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Are You Raising Kids with a Legacy in Mind? - The Glorious Table

I love old books. Maybe it’s the smell of history that rolls out with the crackly pages. Maybe it’s the tone of authority old-fashioned English gives to the words. Maybe it’s knowing the words are the only remaining living parts of the author. Certainly it’s the look and feel of a proper cloth binding.
Hudson Taylor’s Spiritual Secret is a skinny red book that grabbed my attention for all those reasons. It was printed by China Inland Mission in 1935 and bears the name of its previous owner in flowy script. It was written by Taylor’s son and daughter-in-law, who followed him as missionaries to China.
To this day members of the Taylor family are continuing the work Hudson began in China. During his fifty-one years there, he recruited eight hundred missionaries to join him. They went to China trusting God to meet their physical needs without any fundraising. Hudson used unconventional means to gain entry into the hearts of the people. He adopted Chinese dress and many other customs. The fruit was great. Over eighteen thousand Chinese converted to Christianity as a direct result of his work.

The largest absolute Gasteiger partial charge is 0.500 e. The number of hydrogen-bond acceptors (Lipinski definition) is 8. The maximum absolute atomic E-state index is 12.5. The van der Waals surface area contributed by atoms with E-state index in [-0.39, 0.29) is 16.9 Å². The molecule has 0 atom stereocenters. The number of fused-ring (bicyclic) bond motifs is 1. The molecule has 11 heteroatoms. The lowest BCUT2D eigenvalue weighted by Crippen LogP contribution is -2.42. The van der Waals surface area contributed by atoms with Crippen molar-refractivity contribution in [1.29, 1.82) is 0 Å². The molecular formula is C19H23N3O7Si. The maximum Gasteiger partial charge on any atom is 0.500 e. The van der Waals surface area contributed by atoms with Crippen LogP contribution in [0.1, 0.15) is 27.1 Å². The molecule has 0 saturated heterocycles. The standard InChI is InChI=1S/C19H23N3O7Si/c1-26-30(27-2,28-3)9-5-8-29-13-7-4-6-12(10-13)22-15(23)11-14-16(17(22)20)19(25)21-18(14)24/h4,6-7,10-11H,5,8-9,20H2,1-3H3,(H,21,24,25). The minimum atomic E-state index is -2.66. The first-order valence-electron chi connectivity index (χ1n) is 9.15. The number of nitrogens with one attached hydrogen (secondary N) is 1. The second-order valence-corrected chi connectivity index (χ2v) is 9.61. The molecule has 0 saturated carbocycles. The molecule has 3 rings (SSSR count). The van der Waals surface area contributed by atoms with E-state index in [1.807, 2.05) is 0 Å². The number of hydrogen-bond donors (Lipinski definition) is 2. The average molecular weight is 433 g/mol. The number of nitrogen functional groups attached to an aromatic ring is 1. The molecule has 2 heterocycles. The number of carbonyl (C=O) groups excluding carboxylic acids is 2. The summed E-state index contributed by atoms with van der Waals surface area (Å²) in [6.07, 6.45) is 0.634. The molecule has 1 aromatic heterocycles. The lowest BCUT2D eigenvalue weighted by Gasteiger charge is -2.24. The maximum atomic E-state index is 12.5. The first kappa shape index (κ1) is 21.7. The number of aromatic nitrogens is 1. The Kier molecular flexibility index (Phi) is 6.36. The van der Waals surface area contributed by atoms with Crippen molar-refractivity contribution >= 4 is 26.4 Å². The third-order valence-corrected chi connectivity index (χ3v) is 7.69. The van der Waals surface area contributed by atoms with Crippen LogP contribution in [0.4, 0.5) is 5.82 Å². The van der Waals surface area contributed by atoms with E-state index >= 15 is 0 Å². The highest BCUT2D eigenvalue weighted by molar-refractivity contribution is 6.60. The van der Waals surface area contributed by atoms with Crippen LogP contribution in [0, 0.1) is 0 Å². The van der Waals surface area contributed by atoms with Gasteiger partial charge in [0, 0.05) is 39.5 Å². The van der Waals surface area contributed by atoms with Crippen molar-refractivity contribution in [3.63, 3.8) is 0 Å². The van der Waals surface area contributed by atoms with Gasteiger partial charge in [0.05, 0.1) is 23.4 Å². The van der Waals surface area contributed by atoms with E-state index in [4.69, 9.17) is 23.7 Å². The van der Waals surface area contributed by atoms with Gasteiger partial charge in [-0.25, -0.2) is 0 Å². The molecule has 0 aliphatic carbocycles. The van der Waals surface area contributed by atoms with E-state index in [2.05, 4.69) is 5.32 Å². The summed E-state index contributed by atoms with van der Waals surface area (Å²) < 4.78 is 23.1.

Hudson’s life was full of adventure and service, but also trouble. His family endured typhoons, riots, and fires. They were robbed and maligned, and experienced significant health challenges. He buried more than one of his children in China as well as his first wife. Even so, his adult children followed and continued the work.
Hudson Taylor’s story has always been an enigma to me. I’m drawn to his daring trust in God and the certainty of his call, yet haunted by the cost those things demanded. I need to understand how such faith develops and continues into the next generation. As I read my pretty red book, I wrestled with the juxtaposition of the deep longings of my momma heart. I pray my children will be brave and follow the call of God into lives of daring satisfaction. But this prayer takes my breath away. I can’t help wanting my children to be safe and have long and peaceful lives.
One concern must win out over the other; they aren’t good teammates. I have to choose which fear to heed. I can fear pain and loss, or I can fear missing out on a life of adventure and purpose. If God is who he says he is, the choice is clear. How can I want less than adventure and purpose, even if it comes with sacrifice? If the future demands sacrifice, part of my parenting job must be to prepare my kids to withstand it.
There is much more to the story God taught me - continue with me at The Glorious Table.


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